• Gross, I'm not a huge fan of Liverpool Street, but at no point have I thought "I wish this was a 19 story building instead".

    Also, how are people still putting up buildings? I was under the impression demand for office space has subsided since WFH has become more popular.

  • As I said, I suspect it's Crossrail-related. If one were to analyse where planning applications are going in, there would probably be a notable concentration of them near Crossrail stations. As I'm sure I've said somewhere before, Crossrail, a policy which goes back decades, was always intended as a development accelerator for Central London (greater footfall increases land values), which made sense when London's population was still in decline and there was a lot of dereliction. When it eventually received funding and was built, it was much too late for it to make any sense. It will now only cause further over-concentration.

    Working from home is never going to be a very major factor. The pandemic was a brief blip. Exceptional situations like it cause temporary anomalities, but they are soon swallowed up again in whatever wider trends are going on. One is that property is still being invested in far too much, and probably will be for the foreseeable future, probably because modern computing has damaged or destroyed so many industries, which consequently attract less investment.

    Also, while this application may look spectacularly bad, it may not even be what developers really want to build there, and may only be intended to prepare the groundwork for even more excessive crap.

    It was a huge mistake to 'relax/destroy historic planning restrictions in Central London. It has massively contributed to the increasing social injustice that is visible everywhere, not just in London.

    You have to remember that property is patient. I remember well when much of Canary Wharf/South Quay, etc. was vacant for years. It seemed like a total failure. Then, in the late 90s, all of a sudden development after development went up, partly fuelled by the rebuilding after the IRA bomb. Things can stay empty for a long time, as running costs of unused buildings don't tend to be that high, e.g. council tax for them is risibly small, before they come back into rental use. Hence, developers with deep enough pockets can build almost irrespective of current demand, and wait for years until the market has 'caught up'.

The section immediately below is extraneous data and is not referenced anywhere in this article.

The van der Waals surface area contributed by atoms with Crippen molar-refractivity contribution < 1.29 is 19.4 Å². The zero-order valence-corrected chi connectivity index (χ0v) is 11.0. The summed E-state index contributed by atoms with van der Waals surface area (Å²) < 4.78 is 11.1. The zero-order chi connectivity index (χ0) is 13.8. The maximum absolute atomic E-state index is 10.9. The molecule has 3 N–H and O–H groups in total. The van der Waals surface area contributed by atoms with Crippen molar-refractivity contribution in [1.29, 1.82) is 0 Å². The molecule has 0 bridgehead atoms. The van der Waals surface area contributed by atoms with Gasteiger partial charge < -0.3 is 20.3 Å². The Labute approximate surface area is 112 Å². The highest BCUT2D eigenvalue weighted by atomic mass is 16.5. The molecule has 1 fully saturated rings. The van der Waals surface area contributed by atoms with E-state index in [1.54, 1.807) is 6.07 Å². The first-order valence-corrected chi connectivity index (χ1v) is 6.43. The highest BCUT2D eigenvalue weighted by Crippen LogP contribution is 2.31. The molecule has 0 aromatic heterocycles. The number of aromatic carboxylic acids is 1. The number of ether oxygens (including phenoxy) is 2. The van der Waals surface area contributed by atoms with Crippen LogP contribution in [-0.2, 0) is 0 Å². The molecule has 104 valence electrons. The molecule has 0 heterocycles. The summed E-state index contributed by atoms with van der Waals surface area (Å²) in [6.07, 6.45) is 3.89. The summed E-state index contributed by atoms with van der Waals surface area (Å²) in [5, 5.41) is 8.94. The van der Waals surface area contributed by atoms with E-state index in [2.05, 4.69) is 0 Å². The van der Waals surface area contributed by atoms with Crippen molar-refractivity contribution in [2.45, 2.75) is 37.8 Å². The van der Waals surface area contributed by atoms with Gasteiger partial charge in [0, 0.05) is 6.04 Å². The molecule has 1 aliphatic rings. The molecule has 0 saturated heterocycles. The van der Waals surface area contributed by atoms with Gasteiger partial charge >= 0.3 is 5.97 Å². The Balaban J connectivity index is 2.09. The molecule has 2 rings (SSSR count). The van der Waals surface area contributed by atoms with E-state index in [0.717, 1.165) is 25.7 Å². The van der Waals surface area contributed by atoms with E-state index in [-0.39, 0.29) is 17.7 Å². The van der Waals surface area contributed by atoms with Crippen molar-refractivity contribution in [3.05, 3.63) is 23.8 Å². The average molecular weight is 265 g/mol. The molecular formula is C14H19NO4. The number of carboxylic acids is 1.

• That’s a great point about property being patient, I’ll definitely be passing that quote off as my own. Why do you think the relaxed planning has contributed to the inequality? Increased concentration of financial services in Central London?

  • Jago Hazard has some fun thoughts on it with a bit of history: https://youtu.be/8ejK-SBSRnk

  • Turns out oxford street not getting pedestrianised after all. According to London news tonight.

  • Details bit thin on the ground, and still subject to change.

    Still not convinced on the general vibe and direction of the plan, considering its aseveral years and 120million pound project.

  • That’s a great point about property being patient, I’ll definitely be passing that quote off as my own. Why do you think the relaxed planning has contributed to the inequality? Increased concentration of financial services in Central London?

    Sorry, didn't see this. Over-concentration of economic activity--London sucks the country dry, anyway (while the gap between rich and poor Londoners continues to widen, too, of course), but this has got much worse in the last twenty-plus years. Wealth essentially tries to dominate as much space as possible from as little land as possible, e.g. from very few sites à la A*****, and, of course to maximise development volume to increase rent income. If politics does not counter-steer, e.g. by taxation, this automatically leads to more inequality.

  • Oxford Street not getting 'pedestrianised' is a good thing. For starters, you wouldn't have been able to cycle along it any more, but high streets generally are often along the most important, most historically significant alignments, and if you pedestrianise them, you make too many journeys too indirect--see by-passes, ring roads, etc., up and down the country. Obviously, Oxford Street's a special case, but the principle still applies.